Major League Baseball announced Thursday that it will hold an annual Lou Gehrig Day on June 2, recognizing and celebrating the legendary New York Yankees slugger and his battle with amyotrophic lateral sclerosis (ALS).
Using that benchmark event, MLB will raise money to battle ALS while working to educate fans about the disease while recognizing major advocacy groups such as the LG4Day committee.
“Major League Baseball is thrilled to celebrate the legacy of Lou Gehrig, whose humility and courage continue to inspire our society,” MLB commissioner Rob Manfred said. “While ALS has been closely identified with our game since Lou’s legendary career, the pressing need to find cures remains. We look forward to honoring all the individuals and families, in baseball and beyond, who have been affected by ALS and hope Lou Gehrig Day advances efforts to end this disease.”
On that day, teams will wear a jersey patch honoring Gehrig that reads “4-ALS” — paying tribute to the No. 4 that he wore for 17 seasons from 1923-1939 with the Yankees.
The date is a significant one as it was the first game of Gehrig’s then-MLB record 2,130 consecutive games played in 1925 and also the date of his death 16 years later in 1941.
Gehrig is still considered to be one of the greatest baseball players of all-time and a transcendental star of Major League Baseball’s rebirth from the ashes of the Chicago White Sox scandal in which they threw the 1919 World Series.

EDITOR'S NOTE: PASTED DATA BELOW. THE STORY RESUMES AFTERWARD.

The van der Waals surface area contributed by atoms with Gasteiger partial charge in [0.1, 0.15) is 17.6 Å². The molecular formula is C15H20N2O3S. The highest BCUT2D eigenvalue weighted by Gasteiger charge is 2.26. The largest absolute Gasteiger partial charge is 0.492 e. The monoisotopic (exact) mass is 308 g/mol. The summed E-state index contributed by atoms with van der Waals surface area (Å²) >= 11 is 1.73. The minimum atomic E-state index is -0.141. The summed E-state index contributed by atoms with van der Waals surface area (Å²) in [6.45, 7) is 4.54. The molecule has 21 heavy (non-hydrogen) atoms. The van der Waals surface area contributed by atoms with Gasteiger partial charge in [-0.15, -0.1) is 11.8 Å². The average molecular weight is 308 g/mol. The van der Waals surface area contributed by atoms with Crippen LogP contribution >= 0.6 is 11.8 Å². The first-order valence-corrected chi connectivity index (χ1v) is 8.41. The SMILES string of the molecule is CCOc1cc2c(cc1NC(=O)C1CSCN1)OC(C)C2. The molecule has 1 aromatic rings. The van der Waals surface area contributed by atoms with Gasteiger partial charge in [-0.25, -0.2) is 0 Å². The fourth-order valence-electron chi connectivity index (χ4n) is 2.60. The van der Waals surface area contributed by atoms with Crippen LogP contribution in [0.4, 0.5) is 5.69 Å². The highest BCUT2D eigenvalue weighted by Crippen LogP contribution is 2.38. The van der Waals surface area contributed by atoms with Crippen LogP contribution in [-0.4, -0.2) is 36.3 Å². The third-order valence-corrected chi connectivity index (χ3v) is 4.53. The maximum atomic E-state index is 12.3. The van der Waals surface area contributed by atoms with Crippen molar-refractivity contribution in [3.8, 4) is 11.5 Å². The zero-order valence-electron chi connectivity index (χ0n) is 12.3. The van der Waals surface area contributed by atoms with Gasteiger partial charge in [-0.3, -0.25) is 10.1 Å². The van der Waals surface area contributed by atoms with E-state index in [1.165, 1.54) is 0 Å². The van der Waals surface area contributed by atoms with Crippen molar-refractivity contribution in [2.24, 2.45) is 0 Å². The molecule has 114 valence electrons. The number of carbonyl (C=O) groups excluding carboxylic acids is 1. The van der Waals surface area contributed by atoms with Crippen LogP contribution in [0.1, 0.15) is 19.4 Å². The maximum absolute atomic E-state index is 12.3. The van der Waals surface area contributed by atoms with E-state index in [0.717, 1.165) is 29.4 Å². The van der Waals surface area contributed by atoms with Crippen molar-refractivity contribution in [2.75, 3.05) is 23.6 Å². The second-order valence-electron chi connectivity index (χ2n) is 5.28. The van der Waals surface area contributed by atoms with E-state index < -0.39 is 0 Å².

He brought further unprecedented power to the Yankees’ lineups of the 1920s, which most famously featured Babe Ruth before becoming the face of the franchise in the 1930s.
Gehrig won six World Series titles with the Yankees, made seven All-Star Game appearances — it would have been more, but the Mid-Summer Classic was not established until 1933 — was named AL MVP twice and won the 1934 Triple Crown, leading the league with a .363 batting average with 49 home runs and 166 RBI.
With 2,721 hits, Gehrig ranks 16th in MLB history with a .340 batting average, third with a 1.079 OPS, and seventh with 1,995 RBI to go with 493 career home runs.
The model of consistency, Gehrig held the MLB record for most consecutive games played before it was broken by Baltimore Orioles star and Hall-of-Famer, Cal Ripken Jr. in 1995.
But after benching himself after eight games of the 1939 season, Gehrig’s streak and playing career came to an end after a swift and troubling decline in his power, speed, and coordination.
In June of that season, Gehrig was diagnosed with ALS.
Less than one month later, on July 4, Gehrig was honored by the Yankees and became the first ballplayer ever to have his jersey number retired. It’s a day that is best known for his address to the crowd — most notably when he opined “Today I consider myself the luckiest man on the face of the earth.”
The Baseball Hall of Fame waived its rules of retired ballplayers having to wait five years until they were inducted, enshrining him in December of 1939, though a formal ceremony was never held. He was the youngest player to be inducted into the Hall of Fame at 36 until Sandy Koufax was inducted in 1972, also at the age of 36.